abstract = "Objective: Simultaneous inhibition of the cardiac equilibrative-p- nitrobenzylthioinosine (NBMPR)-sensitive (es) type of the equilibrative nucleoside transport 1 (ENT1) nucleoside transporter, with NBMPR, and adenosine deaminase, with erythro-9-[2-hydroxy-3-nonyl]adenine (EHNA), prevents release of myocardial purines and attenuates myocardial stunning and fibrillation in canine models of warm ischemia and reperfusion. It is not known whether prolonged administration of hypothermic cardioplegia influences purine release and EHNA/NBMPR-mediated cardioprotection in acutely ischemic hearts. Methods: Anesthetized dogs (n = 46), which underwent normothermic aortic crossclamping for 20 minutes on-pump, were divided to determine (1) purine release with induction of intermittent antegrade or continuous retrograde hypothermic cardioplegia and reperfusion, (2) the effects of postischemic treatment with 100 μM EHNA and 25 μM NBMPR on purine release and global functional recovery, and (3) whether a hot shot and reperfusion with EHNA/NBMPR inhibits purine release and attenuates ventricular dysfunction of ischemic hearts. Myocardial biopsies and coronary sinus effluents were obtained and analyzed using high-performance liquid chromatography. Results: Warm ischemia depleted myocardial adenosine triphosphate and elevated purines (ie, inosine > adenosine) as markers of ischemia. Induction of intermittent antegrade or continuous retrograde hypothermic (4 °C) cardioplegia releases purines until the heart becomes cold (<20 °C). During reperfusion, the levels of hypoxanthine and xanthine (free radical substrates) were >90{\%} of purines in coronary sinus effluent. Reperfusion with EHNA/NBMPR abolished ventricular dysfunction in acutely ischemic hearts with and without a hot shot and hypothermic cardioplegic arrest. Conclusions: Induction of hypothermic cardioplegia releases purines from ischemic hearts until they become cold, whereas reperfusion induces massive purine release and myocardial stunning. Inhibition of cardiac es-ENT1 nucleoside transporter abolishes postischemic reperfusion injury in warm and cold cardiac surgery.",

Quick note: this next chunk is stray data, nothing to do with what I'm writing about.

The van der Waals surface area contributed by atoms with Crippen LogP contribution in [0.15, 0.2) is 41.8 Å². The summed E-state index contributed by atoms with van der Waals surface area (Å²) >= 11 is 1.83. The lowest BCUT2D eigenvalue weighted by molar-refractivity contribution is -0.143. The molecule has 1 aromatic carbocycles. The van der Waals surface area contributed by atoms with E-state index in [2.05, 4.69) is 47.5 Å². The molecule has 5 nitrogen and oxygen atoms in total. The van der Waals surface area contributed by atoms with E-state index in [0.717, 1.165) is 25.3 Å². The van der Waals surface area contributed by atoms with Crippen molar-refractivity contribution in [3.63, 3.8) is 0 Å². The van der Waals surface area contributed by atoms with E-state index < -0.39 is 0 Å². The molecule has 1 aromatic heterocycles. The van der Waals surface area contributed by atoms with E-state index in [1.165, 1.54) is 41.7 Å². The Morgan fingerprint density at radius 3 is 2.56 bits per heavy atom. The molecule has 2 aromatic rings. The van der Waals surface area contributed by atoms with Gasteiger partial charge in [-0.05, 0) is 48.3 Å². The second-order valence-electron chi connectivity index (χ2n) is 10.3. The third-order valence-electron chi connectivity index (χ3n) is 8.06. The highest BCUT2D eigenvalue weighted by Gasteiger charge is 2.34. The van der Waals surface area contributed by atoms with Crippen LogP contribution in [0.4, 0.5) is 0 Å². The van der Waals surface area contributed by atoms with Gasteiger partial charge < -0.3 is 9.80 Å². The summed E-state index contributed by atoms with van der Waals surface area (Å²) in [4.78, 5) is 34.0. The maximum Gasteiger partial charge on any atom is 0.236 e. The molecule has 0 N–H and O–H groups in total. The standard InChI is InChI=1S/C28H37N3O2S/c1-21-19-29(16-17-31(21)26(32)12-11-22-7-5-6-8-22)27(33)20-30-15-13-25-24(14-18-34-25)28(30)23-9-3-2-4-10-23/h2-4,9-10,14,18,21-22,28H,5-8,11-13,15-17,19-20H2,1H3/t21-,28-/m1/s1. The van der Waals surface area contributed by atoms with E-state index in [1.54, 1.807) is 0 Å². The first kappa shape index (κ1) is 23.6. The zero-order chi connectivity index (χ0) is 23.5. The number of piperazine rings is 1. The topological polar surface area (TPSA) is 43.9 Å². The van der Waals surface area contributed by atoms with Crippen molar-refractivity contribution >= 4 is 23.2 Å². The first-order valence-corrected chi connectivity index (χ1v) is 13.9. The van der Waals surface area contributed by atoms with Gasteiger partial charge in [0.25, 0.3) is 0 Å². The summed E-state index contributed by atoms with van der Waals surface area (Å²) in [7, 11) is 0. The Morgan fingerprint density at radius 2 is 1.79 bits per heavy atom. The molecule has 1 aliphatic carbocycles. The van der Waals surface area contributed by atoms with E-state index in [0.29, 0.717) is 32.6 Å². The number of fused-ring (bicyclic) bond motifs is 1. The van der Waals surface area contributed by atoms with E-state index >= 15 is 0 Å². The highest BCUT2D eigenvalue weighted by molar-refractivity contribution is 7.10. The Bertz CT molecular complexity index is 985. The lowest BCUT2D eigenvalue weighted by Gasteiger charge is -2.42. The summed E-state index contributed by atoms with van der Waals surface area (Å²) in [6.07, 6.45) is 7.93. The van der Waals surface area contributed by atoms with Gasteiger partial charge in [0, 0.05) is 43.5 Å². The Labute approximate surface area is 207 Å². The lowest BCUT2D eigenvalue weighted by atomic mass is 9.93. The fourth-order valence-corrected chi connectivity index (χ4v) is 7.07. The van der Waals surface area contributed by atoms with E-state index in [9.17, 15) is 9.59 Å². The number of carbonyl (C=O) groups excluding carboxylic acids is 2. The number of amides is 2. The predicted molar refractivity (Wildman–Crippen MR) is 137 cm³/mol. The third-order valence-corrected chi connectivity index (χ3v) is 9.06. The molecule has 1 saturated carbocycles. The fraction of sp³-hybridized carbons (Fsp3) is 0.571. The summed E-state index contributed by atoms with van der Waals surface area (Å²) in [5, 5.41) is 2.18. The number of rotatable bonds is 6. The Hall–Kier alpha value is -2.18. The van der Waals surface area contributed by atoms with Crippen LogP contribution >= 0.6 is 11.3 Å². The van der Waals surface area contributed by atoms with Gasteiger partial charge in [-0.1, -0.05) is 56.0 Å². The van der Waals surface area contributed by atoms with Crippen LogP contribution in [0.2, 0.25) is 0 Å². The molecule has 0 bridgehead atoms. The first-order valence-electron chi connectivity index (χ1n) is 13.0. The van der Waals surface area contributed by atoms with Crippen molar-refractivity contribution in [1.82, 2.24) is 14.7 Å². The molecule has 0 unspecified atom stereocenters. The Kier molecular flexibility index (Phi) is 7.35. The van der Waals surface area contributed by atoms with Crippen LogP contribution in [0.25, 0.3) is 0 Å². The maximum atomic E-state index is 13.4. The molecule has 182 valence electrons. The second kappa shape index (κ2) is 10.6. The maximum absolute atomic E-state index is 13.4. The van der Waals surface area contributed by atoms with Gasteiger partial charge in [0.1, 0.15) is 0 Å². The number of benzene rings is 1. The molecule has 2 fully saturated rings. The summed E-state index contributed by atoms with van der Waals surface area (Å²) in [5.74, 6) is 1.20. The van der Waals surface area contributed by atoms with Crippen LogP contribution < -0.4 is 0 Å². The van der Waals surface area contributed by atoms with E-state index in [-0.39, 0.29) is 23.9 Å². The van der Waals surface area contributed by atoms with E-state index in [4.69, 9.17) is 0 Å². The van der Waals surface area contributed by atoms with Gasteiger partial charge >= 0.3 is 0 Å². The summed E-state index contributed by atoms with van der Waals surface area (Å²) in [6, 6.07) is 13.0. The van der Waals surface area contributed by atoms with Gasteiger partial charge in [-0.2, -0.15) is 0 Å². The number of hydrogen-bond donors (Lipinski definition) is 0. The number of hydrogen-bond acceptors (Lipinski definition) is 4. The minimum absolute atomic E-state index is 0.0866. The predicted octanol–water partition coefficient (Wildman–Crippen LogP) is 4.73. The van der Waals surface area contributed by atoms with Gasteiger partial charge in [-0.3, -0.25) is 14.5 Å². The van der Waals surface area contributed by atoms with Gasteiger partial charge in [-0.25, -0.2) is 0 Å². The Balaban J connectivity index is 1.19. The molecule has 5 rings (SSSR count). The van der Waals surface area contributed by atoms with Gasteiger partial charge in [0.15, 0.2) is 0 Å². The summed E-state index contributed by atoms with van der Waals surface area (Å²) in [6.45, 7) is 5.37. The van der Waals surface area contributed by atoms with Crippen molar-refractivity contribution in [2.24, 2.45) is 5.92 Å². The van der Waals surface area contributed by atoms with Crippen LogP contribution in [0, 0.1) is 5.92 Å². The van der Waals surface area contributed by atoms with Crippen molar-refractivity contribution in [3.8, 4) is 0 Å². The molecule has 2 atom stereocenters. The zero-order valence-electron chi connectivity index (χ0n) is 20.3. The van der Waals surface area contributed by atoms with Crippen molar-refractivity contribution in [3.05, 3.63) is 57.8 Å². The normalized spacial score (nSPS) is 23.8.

keywords = "adenosine triphosphate, ATP, EHNA, equilibrative-p-nitrobenzylthioinosine-sensitive type of the equilibrative nucleoside transport 1, erythro-9-[2-hydroxy-3-nonyl]adenine, es-ENT1, high-performance liquid chromatography, HPLC, NBMPR, p-nitrobenzylthioinosine",
author = "Abd-Elfattah, {Anwar Saad} and Tuchy, {Gert E.} and Jessen, {Michael E} and Salter, {David R.} and Goldstein, {Jacques P.} and Brunsting, {Louis A.} and Wechsler, {Andrew S.}",
year = "2013",
month = "10",
doi = "10.1016/j.jtcvs.2012.10.054",
language = "English (US)",
volume = "146",
journal = "Journal of Thoracic and Cardiovascular Surgery",
issn = "0022-5223",
publisher = "Mosby Inc.",
number = "4",

}

TY - JOUR

T1 - Hot shot induction and reperfusion with a specific blocker of the es-ENT1 nucleoside transporter before and after hypothermic cardioplegia abolishes myocardial stunning in acutely ischemic hearts despite metabolic derangement

T2 - Hot shot drug delivery before hypothermic cardioplegia

AU - Abd-Elfattah, Anwar Saad

AU - Tuchy, Gert E.

AU - Jessen, Michael E

AU - Salter, David R.

AU - Goldstein, Jacques P.

AU - Brunsting, Louis A.

AU - Wechsler, Andrew S.

PY - 2013/10

Y1 - 2013/10